Donald Trump's ratings soar in Iranian media too
In more than one campaign speech, President elect Donald Trump declared that his number priority was “to dismantle the disastrous deal” with Iran, which he said was “the worst deal ever” He was referring to the 2015 accord negotiated with Iran by the 5P+1 (five Permanent Security Council members plus Germany), which the Obama administration presented as putting the lid on Iran’s nuclear weapons program.
Trump vowed to use force if necessary to prevent Tehran from acquiring the bomb.
So does Tehran have more to fear from Donald Trump than from Barack Obama in the way of US military intervention? They can’t be sure that he will not set out to show the world – and especially the Iranians – that under his presidency, they can no longer “mess with America.”
debkafile’s Iranian sources report that the ayatollahs are concerned enough to seriously contemplate the following scenario.
The incoming president, after he takes office in the White House on Jan. 20, will act to raise America’s lame image in the Middle East by a surgical strike against an Iranian nuclear facility. One option projected is the blowing up of the Arak heavy water plant for plutonium production at the military complex city of Arak; another would be destroying an Iranian ballistic missile base.
Trump and the Republican-ruled Congress would certainly not tolerate Iranian breaches after America coughed up $150 billion in eased sanctions and released frozen assets.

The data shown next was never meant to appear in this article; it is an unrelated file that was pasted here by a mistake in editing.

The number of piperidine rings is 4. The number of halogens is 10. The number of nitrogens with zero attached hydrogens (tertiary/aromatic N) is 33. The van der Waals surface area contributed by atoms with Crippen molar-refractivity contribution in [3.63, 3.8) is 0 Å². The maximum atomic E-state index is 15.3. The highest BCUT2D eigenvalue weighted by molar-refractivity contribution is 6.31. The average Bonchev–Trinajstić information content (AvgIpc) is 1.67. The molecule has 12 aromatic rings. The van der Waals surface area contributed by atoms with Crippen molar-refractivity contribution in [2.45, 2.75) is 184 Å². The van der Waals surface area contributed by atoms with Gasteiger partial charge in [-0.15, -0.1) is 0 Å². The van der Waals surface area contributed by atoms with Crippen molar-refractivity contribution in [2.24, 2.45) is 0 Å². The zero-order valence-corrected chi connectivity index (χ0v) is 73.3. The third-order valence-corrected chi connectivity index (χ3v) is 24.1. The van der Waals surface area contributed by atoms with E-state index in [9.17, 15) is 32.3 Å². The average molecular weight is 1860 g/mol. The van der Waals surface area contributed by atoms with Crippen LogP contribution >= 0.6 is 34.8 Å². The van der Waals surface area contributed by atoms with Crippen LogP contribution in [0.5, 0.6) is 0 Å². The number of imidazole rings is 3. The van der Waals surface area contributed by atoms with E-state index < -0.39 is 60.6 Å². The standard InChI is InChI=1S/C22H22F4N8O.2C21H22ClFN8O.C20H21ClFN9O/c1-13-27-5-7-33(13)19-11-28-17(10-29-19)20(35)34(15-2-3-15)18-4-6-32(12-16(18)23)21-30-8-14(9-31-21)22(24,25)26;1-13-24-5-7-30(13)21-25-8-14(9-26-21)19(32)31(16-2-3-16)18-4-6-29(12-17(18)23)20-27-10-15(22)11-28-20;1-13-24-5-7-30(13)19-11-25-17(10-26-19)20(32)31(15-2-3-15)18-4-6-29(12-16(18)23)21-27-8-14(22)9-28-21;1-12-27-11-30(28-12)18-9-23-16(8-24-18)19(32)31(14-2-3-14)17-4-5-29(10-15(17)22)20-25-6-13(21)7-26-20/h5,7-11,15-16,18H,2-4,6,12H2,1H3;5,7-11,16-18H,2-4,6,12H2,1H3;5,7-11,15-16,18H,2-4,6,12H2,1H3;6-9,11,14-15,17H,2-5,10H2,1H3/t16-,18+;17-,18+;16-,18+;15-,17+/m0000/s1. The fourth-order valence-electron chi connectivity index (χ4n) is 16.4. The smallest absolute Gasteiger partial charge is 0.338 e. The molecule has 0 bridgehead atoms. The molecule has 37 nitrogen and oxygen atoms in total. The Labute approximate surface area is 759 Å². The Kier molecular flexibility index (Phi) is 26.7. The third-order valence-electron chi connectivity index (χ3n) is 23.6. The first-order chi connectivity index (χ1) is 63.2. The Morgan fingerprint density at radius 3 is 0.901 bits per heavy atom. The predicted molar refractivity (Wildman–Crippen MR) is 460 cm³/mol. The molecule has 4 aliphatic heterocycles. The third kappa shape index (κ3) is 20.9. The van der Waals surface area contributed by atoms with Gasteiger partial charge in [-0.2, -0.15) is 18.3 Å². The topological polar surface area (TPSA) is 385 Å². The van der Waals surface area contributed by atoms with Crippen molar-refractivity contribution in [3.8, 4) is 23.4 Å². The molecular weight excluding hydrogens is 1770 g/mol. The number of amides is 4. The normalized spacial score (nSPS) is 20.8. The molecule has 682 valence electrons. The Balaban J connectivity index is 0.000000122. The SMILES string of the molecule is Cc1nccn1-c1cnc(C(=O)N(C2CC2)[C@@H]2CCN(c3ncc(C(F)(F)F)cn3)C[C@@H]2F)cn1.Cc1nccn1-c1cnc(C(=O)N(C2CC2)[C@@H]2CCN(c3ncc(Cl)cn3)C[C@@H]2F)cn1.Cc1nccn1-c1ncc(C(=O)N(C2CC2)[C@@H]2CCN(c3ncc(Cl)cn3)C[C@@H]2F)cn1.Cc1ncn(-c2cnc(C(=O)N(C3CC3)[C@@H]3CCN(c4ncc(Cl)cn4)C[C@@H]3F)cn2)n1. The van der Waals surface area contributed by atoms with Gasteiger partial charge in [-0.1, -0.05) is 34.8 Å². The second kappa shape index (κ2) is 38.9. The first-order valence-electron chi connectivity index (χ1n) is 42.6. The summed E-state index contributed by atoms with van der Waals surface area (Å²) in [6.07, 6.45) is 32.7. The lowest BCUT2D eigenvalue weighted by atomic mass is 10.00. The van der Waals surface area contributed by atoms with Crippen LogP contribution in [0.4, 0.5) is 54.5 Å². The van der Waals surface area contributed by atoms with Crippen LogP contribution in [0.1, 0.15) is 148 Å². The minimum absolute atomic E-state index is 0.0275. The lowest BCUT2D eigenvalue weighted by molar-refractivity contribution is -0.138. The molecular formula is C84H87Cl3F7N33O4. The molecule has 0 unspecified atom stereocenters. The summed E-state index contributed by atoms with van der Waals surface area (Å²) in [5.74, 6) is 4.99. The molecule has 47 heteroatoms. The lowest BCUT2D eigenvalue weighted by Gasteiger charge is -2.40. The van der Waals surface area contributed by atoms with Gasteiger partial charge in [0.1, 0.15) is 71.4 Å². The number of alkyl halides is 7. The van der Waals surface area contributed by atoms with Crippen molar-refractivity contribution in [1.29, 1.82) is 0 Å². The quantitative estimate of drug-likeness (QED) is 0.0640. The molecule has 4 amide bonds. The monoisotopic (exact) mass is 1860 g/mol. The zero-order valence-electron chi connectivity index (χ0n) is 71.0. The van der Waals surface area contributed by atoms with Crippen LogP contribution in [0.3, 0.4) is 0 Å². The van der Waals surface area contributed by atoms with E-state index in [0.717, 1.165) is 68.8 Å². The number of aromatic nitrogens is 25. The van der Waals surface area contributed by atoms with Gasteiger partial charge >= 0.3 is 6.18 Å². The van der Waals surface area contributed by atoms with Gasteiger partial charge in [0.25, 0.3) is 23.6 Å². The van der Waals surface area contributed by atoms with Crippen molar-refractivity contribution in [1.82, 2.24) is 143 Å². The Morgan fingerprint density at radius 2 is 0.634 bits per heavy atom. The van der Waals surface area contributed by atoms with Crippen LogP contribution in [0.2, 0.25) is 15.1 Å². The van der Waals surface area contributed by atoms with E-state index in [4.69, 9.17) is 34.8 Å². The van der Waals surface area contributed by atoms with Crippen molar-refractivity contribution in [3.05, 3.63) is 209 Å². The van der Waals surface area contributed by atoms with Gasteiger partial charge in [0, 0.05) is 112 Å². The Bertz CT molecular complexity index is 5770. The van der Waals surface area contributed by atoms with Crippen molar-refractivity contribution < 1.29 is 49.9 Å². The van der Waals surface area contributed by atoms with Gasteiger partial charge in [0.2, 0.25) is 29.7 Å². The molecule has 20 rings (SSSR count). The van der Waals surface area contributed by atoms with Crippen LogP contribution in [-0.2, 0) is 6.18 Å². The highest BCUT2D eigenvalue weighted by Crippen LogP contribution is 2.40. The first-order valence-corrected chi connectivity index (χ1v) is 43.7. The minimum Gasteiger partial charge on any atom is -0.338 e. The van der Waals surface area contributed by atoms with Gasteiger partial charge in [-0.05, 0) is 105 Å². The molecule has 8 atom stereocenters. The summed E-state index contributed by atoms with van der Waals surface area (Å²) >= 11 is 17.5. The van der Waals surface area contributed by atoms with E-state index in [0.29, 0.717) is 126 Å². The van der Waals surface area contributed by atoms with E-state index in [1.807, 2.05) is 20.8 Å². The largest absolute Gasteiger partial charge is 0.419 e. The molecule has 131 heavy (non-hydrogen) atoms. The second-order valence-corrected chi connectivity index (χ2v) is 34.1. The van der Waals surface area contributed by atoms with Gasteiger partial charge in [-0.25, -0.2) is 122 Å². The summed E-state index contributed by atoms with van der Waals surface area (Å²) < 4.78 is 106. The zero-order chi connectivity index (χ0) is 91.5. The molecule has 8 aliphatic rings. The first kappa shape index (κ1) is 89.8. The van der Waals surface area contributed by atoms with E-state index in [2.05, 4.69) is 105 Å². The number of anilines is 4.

A Trump administration would be able to marshal seven arguments to justify military action:
1. On Nov. 2, a week before the presidential election, the International Atomic Energy Agency (IAEA) in Vienna reported Iran in violation of the nuclear deal by producing 130.1 tons of heavy water at the Arak plant, 100kg more than allowed. In past cases, the Iranians quickly exported the excess amount. But with a new US president on the way, they may try to use it as a one-ton test of his resolve.
2. In another challenge, Iran is threatening to renege unless more economic benefits are forthcoming.
2. The nuclear restrictions imposed under the deal end in about seven years, when Iran can start going back to its weapons program.
3. Tehran never actually signed the 2014 nuclear deal in the first place. It has remained on paper on three pages as “The Joint Comprehensive Plan of Action Regarding the Islamic Republic of Iran’s Nuclear Program” announced in Lausanne on July 14, 2015 by US Secretary of State John Kerry and Iran’s Foreign Minister Muhammed Javad Zarif.
Three days later, Iran’s supreme leader Ayatollah Ali Khamenei commented: “Our policy will not change with regard to the arrogant US government.”
4. The document was eventually endorsed by the UN Security Council. This obliged the IAEA to follow up it its presumed commitments by inspections on the ground to confirm Iran’s compliance. However, because much of its content was kept under wraps, American and Iranian obligations have been hard to pin down.
5. The deal’s omissions are a lot clearer. Tehran is not committed to release information on its nuclear program prior to the date of the deal – including how far it had progressed towards a weapon.
6. The nuclear deal did not cover Iran’s long-range ballistic missile program, which continues to develop apace.
Ten months ago, the Obama administration tried to correct this omission by imposing fresh sanctions on Iran unless the program was curtailed. There is no information available up until now as to whether this deterrent worked.
7. US military action against Iran’s nuclear or missile programs may also serve the Trump administration to drive a wedge in the partnership between Moscow and Tehran and draw a new line in the sands of the Middle East. The Russians would certainly not step in by force in Iran’s defense, except for possibly sharing some intelligence. Moscow would be shown as failing to back its ally and therefore secure the gains Vladimir Putin managed to amass in the Middle East when Obama was president.